Marg Duer doesn't care if the egg came before the chicken. But she is particular about how it tastes. For her, the taste of a freshly laid egg doesn't compare to one bought at a supermarket.
"It's a total different experience to have a fresh egg that was laid yesterday. The yolk is almost florescent. It's a very bright orange,"says Duer. "If you go to a supermarket, the eggs are usually stored in a warehouse for three weeks before they go to the grocery store."
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At a glanceGurnee Park District Farmers Market: 8 a.m. to 1 p.m. Fridays, June 7 --Sept. 27 at Esper Petersen Park, Grand Avenue and Kilbourne Road. (847) 599-3745.
Naperville Farmers Market: 7 a.m. to noon Saturdays, June through October at the 5th Avenue Station parking lot, 200 E 5th Ave. (630) 369-5638.
Palatine Farmers Market: 7 a.m. to 1 p.m. Saturdays, May 4 to Oct. 26at the Palatine train station, 137 W. Wood St. (847) 358-1649.
Duer, who founded the Palatine Farmers Market more than 20 years ago and still manages it today, believes farmers markets offer shoppers a unique experience that can place healthier items on their plates -- as well as save them money on certain items.
Foods found at a farmers market are generally much fresher than those at a supermarket. Farmers often pick their produce the day before, which also means the produce will last much longer in your refrigerator.
It addition, shoppers have the unique opportunity to meet the people behind the food -- an experience that is not possible at a supermarket.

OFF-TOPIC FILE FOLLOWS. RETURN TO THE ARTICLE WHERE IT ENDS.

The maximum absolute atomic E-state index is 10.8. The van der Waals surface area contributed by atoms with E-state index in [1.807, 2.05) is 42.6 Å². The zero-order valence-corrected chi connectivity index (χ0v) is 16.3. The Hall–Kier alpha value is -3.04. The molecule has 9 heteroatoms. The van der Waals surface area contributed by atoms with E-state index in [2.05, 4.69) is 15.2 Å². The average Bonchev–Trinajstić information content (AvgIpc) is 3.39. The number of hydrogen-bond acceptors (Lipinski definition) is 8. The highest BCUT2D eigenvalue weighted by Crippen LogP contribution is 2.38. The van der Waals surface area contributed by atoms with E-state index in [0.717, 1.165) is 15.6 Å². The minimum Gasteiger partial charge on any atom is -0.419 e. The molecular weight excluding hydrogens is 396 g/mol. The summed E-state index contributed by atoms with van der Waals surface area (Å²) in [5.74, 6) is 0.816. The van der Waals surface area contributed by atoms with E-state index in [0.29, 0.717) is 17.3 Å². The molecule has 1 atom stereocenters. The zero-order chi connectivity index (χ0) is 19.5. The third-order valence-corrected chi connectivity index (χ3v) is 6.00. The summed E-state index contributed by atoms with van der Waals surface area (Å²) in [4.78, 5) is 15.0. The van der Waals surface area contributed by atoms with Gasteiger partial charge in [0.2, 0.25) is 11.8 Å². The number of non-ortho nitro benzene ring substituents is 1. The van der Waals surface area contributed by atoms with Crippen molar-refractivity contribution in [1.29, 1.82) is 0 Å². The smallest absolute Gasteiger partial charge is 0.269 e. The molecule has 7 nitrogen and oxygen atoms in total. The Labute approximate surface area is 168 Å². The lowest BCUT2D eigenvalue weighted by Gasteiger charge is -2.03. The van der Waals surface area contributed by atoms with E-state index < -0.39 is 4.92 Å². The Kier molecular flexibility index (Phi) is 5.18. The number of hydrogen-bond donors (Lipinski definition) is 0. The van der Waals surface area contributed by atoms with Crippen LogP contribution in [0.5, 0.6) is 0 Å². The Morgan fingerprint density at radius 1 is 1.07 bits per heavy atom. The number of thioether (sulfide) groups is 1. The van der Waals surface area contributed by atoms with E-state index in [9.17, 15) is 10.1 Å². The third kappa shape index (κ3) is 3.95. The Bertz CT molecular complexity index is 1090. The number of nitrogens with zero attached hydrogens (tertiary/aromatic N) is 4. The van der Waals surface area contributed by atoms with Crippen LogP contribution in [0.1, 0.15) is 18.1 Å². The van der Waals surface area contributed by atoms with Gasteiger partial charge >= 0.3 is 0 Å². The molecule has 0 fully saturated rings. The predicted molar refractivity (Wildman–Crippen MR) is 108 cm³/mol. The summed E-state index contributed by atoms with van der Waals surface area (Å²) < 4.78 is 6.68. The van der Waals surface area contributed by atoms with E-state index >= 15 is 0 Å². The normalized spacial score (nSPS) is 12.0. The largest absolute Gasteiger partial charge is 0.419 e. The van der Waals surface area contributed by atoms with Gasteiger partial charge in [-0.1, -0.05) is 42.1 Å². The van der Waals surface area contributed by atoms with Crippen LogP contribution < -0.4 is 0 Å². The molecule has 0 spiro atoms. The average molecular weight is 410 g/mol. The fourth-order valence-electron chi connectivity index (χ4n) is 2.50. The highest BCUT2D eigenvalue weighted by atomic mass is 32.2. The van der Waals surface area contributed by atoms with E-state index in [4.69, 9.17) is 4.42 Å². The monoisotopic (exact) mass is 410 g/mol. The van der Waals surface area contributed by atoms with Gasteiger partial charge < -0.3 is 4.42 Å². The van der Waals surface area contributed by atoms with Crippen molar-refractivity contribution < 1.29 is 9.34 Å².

"I feel better knowing where my money is going and where my food is coming from," says Kathy Mortensen, onsite manager for the Naperville Farmers Market.
When it comes to produce, farmers markets can give shoppers the most bang for their bucks. Fruits and vegetables that are in season are going to be the best buy.
"I think they are very competitive and comparable to a supermarket and, when you take into consideration the freshness, it's well worth it," Mortensen says.
Asparagus, lettuce, peas and spinach are generally found in the beginning of the season, starting around April, says Duer, who keeps a list of what items are in season. Mid-season, June through August, shoppers will see a lot of apples, berries, carrots, melons, plums, radishes and tomatoes. Later in the season, generally around September, patrons will see more of items like cucumbers, greens, potatoes, pumpkins and squash. Some items, like peas and onions, are in season from April through November.
"And the quality is going to be better," says Kristi Murray, who oversees the Gurnee Park District's Farmers Market. "The farmers are harvesting those items a day or two before they bring them to the market."
Don't forget that you can try to bargain at a farmer's market -- something you can't do at a supermarket. Vendors are often open to cutting people a good deal, especially if a purchase is made in bulk.
In order for food to be labeled "organic," its producers are required to obtain special government certification, which is a part of the reason organic foods tend to be more expensive. While the food at a farmers market may not have a government stamp of approval, many local farmers use organic farming methods that do not involve modern synthetic inputs like pesticides and chemical fertilizers.